Phoenix Firefighters Union Pushing For Change After 2 Firefighters Hospitalized From Back To Back Trail Rescues

On June 16, 12 Phoenix firefighters were sent home after three back-to-back rescues. Two of those firefighters were hospitalized on the verge of organ failure.

PHOENIX — Hiking in a heatwave is a choice, but it’s one that can come with consequences for rescue crews.

Prepared or not, no one ever plans to be rescued.

“We will put ourselves in harm’s way to help people,” said P.J. Dean, with the United Phoenix Firefighters Association. “It’s just the way we are.”

But this June, Dean says things have crossed a line.

On June 16th, he said, 12 of their members were sent home after three back-to-back rescues. Two were on Camelback and the third was at Piestewa.

Two of those members were hospitalized on the verge of organ failure.

Dean spoke to one of those hospitalized firefighters himself.  He said the firefighter drank two gallons of water that day and he was still dehydrated.

“He had heart arrhythmias, blood pressure through the roof,” Dean explained. “It’s something that can easily be fatal.”

Mountain Rescues

Mountain rescue crews are specialized crews, which means it’s the same men and women doing the rescues over and over again.

Each year, the Phoenix Fire Department works with the city to raise awareness for not just dangerous hiking conditions for hikers, but the threat they can pose to crews.

“Were always thinking about your safety and I hope that you’re thinking about ours, too,” said Phoenix Fire Capt. Kenny Overton in a social media video posted earlier this month.

A 12 News report from 2019 showed Papago Park had the fewest number of rescue calls, with 14. Piestewa Peak had 43 rescue calls that year. South Mountain had the second-highest number of rescue calls, 63. The highest number of rescue calls came from Camelback Mountain, with 90 in 2019 alone.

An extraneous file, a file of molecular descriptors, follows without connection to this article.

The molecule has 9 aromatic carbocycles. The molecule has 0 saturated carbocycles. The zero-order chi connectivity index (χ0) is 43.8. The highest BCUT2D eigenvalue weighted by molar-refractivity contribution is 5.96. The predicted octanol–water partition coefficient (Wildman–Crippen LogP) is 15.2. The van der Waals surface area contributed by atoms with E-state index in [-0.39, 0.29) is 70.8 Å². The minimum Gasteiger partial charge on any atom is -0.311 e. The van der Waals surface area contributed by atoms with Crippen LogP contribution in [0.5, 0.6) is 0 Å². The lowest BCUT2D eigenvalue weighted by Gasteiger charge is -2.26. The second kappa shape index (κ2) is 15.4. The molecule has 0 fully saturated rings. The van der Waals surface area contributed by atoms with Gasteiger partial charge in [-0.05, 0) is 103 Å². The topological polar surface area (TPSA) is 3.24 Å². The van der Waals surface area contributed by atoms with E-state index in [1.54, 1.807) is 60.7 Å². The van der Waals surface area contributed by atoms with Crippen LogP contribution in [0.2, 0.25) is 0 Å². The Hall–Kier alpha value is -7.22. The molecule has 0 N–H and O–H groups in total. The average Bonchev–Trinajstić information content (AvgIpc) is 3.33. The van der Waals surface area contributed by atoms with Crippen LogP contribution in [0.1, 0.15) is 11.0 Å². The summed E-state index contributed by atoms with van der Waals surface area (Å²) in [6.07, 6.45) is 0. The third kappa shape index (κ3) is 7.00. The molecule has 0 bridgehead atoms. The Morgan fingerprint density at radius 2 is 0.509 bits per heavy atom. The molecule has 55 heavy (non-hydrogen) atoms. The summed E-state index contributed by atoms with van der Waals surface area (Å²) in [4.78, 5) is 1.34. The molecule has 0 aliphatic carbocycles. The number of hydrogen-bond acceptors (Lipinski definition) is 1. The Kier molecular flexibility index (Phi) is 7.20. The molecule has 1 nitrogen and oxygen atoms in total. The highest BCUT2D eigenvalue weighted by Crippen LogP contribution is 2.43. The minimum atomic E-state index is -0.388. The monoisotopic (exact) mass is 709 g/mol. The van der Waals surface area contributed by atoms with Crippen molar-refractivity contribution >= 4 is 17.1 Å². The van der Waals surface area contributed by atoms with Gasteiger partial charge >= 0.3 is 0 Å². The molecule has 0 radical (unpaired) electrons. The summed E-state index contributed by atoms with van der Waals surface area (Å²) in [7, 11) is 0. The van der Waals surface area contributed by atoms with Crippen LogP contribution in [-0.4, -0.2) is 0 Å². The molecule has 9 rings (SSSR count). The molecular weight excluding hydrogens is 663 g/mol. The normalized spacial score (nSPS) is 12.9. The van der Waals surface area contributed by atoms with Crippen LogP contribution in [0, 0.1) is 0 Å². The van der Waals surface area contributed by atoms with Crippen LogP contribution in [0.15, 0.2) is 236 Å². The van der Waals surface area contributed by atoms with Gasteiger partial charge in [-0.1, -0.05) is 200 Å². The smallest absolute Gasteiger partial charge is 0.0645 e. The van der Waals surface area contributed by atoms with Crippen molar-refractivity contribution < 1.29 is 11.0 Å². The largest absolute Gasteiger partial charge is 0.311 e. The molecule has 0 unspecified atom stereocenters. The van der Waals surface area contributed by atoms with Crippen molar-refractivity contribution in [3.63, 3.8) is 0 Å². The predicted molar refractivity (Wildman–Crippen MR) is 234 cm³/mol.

Push for change

The United Phoenix Firefighters Association is pushing for change in those hospitalizations.

Last week, the union asked Phoenix’s Parks & Recreation Board to close down Camelback and Piestewa when there is an extreme heat warning.

“They’re what we call the most technical parks in terms of the access,” Dean said. “It takes 20 to 30 minutes just to reach somebody sometimes.”

The rescue can take even longer if crews can’t use a helicopter. Those can’t fly or function when temps soar above 116 degrees, leaving all the work to the boots on the ground.

“We’re just afraid someone is going to die and we don’t want to see that happen,” Dean said.

Next steps

A public information officer for the Phoenix Parks & Recreation Board says the Board is planning a special meeting next month after hearing from the union last week.  He sent the following statement via email to 12 News:

The Phoenix Parks and Recreation Board is committed to exploring all options to keep trail users, first responders and park rangers safe on city trails. Work is being done to schedule a to-be-announced July meeting so that the Board can receive information on trail usage, mountain rescues, impact to first responders and options to limit trail access during extreme heat days. The Board represents the entire community and a decision to put a policy in place to limit trail access during certain weather conditions needs to factor in feedback from all stakeholders. The Phoenix Parks and Recreation, and Fire departments have worked in partnership since 2015 to share the “Take a Hike. Do it Right.” hiking safety message and continue to lead with education about responsible hiking. The Board asks community members to consider the danger they bring to themselves and first responders when they choose to hike irresponsibly.

The union says those two firefighters in the hospital made a full recovery.  12 News did not hear back from the Phoenix Fire Department for this story.


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